The Wild Ones (band)

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The Wild Ones
Origin New York City, US
Years active 1964–1967
Labels United Artists
Past members Jordan Christopher
Chuck Alden
Jimmy Zack
Eddie Wright
Tommy Trick
Tom Graves

The Wild Ones were an American rock band from New York City, initially led by singer Jordan Christopher. They are perhaps best known for recording the first version of Chip Taylor's song "Wild Thing", which would later be a smash hit for The Troggs.[1]


The band formed in Manhattan in 1964.[2] The original members were:

  • Jordan Christopher (lead vocal)
  • Chuck Alden (guitar / backup vocal)
  • Jimmy Zack (electric piano / backup vocal) - soon replaced by Tom Graves (organ / backup vocal)
  • Eddie Wright (bass / backup vocal)
  • Tommy Trick (born Thomas Tricarico - drums)

They began playing at the Peppermint Lounge, soon becoming the house band there, but left in April 1965 to become the house band at Sybil Burton's nightclub, Arthur. Within a week of meeting, Sybil Burton and Jordan Christopher married. The band recorded an album, The Arthur Sound, which hit #149 on the US Billboard 200.[3] The album was produced by Daniel Secunda (the brother of Tony Secunda), with a sleeve photograph by Richard Avedon.[4] Alden and Trick were dissatisfied with the production of the record, and Jordan Christopher left the group soon afterwards to pursue an acting career, with Alden then taking over as lead singer.[2] With Christopher, the band appeared in the 1966 "Z movie", The Fat Spy, starring Phyllis Diller and Jayne Mansfield and also featuring Johnny Tillotson;[5] the film featured in the 2004 documentary The 50 Worst Movies Ever Made.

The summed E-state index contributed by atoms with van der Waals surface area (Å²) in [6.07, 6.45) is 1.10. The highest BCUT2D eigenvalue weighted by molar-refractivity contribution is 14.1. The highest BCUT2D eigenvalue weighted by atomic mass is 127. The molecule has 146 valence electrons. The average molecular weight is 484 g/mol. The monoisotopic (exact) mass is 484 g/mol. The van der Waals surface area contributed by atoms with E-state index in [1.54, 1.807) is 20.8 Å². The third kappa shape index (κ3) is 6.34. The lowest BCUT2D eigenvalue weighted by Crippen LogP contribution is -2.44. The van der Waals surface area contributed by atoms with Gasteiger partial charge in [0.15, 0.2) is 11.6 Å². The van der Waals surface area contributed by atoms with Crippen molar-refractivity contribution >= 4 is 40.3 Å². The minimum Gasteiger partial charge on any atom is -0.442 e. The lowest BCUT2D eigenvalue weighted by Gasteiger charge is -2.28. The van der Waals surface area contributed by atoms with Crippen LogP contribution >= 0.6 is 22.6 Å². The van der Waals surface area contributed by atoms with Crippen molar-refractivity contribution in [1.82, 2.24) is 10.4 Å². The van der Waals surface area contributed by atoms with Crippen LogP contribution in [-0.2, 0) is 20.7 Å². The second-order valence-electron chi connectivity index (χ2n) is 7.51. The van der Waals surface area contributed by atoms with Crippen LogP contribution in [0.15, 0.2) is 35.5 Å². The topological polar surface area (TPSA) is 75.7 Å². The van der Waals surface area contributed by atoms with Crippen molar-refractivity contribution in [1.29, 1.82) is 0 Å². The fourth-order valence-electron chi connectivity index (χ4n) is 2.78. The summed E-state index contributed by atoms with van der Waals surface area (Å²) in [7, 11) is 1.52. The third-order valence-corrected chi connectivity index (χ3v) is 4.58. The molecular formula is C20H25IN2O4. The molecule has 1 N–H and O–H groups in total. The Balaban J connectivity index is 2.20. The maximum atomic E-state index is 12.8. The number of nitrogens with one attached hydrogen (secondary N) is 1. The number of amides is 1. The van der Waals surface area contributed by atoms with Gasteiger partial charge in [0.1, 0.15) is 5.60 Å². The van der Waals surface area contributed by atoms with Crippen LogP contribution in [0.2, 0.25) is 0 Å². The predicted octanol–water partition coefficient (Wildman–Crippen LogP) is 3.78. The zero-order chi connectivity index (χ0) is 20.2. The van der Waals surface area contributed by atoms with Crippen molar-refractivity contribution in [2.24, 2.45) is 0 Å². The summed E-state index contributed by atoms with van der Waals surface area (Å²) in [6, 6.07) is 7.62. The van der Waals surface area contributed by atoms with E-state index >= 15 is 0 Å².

The group continued to perform nightly at Arthur after their album was released. With Alden on lead vocals,[6] and production by Gerry Granahan,[7] they released their first single, "Wild Thing," on November 1st, 1965, but it failed to reach the charts. In summer 1966, the band were sponsored by Sears, Roebuck, as a marketing ploy, to tour nationally. However, after Arthur closed in early 1967, the band soon split up.[2]


  1. ^ Wild Thing at Second Hand Songs. Accessed January 5, 2015.
  2. ^ a b c Justin Tricarico, "Formation of the Band". Retrieved 30 October 2015
  3. ^ Billboard,
  4. ^ The Arthur Sound, Retrieved 30 October 2015
  5. ^ The Fat Spy, Retrieved 1 November 2015
  6. ^ Frank Mastropolo, ""Wild Thing” – The First Punk Rock Song?", Pop(ular) Culture Elective, November 2012. Retrieved 30 October 2015
  7. ^ Gerry Granahan at

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